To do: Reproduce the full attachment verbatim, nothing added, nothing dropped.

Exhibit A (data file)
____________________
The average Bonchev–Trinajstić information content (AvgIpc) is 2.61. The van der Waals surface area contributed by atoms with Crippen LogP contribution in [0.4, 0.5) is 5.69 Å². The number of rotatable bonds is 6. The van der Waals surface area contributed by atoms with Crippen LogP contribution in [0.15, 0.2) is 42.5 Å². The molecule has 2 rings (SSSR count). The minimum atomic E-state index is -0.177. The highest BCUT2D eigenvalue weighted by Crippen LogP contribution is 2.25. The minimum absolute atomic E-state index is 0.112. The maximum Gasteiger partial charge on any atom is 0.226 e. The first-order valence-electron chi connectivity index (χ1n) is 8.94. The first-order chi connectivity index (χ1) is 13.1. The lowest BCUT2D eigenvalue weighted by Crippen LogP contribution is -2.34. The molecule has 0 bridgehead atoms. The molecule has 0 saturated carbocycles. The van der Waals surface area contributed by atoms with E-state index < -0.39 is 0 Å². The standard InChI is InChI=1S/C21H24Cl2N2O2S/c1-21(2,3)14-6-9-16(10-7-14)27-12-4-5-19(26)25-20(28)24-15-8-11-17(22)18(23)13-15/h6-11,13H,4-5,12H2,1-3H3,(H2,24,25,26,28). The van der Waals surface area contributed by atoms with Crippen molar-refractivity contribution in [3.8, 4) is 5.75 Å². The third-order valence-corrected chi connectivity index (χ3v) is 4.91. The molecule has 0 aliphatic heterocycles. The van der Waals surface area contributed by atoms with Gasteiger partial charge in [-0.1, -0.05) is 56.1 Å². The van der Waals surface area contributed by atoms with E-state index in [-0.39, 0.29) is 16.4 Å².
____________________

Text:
The average Bonchev–Trinajstić information content (AvgIpc) is 2.61. The van der Waals surface area contributed by atoms with Crippen LogP contribution in [0.4, 0.5) is 5.69 Å². The number of rotatable bonds is 6. The van der Waals surface area contributed by atoms with Crippen LogP contribution in [0.15, 0.2) is 42.5 Å². The molecule has 2 rings (SSSR count). The minimum atomic E-state index is -0.177. The highest BCUT2D eigenvalue weighted by Crippen LogP contribution is 2.25. The minimum absolute atomic E-state index is 0.112. The maximum Gasteiger partial charge on any atom is 0.226 e. The first-order valence-electron chi connectivity index (χ1n) is 8.94. The first-order chi connectivity index (χ1) is 13.1. The lowest BCUT2D eigenvalue weighted by Crippen LogP contribution is -2.34. The molecule has 0 bridgehead atoms. The molecule has 0 saturated carbocycles. The van der Waals surface area contributed by atoms with E-state index < -0.39 is 0 Å². The standard InChI is InChI=1S/C21H24Cl2N2O2S/c1-21(2,3)14-6-9-16(10-7-14)27-12-4-5-19(26)25-20(28)24-15-8-11-17(22)18(23)13-15/h6-11,13H,4-5,12H2,1-3H3,(H2,24,25,26,28). The van der Waals surface area contributed by atoms with Crippen molar-refractivity contribution in [3.8, 4) is 5.75 Å². The third-order valence-corrected chi connectivity index (χ3v) is 4.91. The molecule has 0 aliphatic heterocycles. The van der Waals surface area contributed by atoms with Gasteiger partial charge in [-0.1, -0.05) is 56.1 Å². The van der Waals surface area contributed by atoms with E-state index in [-0.39, 0.29) is 16.4 Å².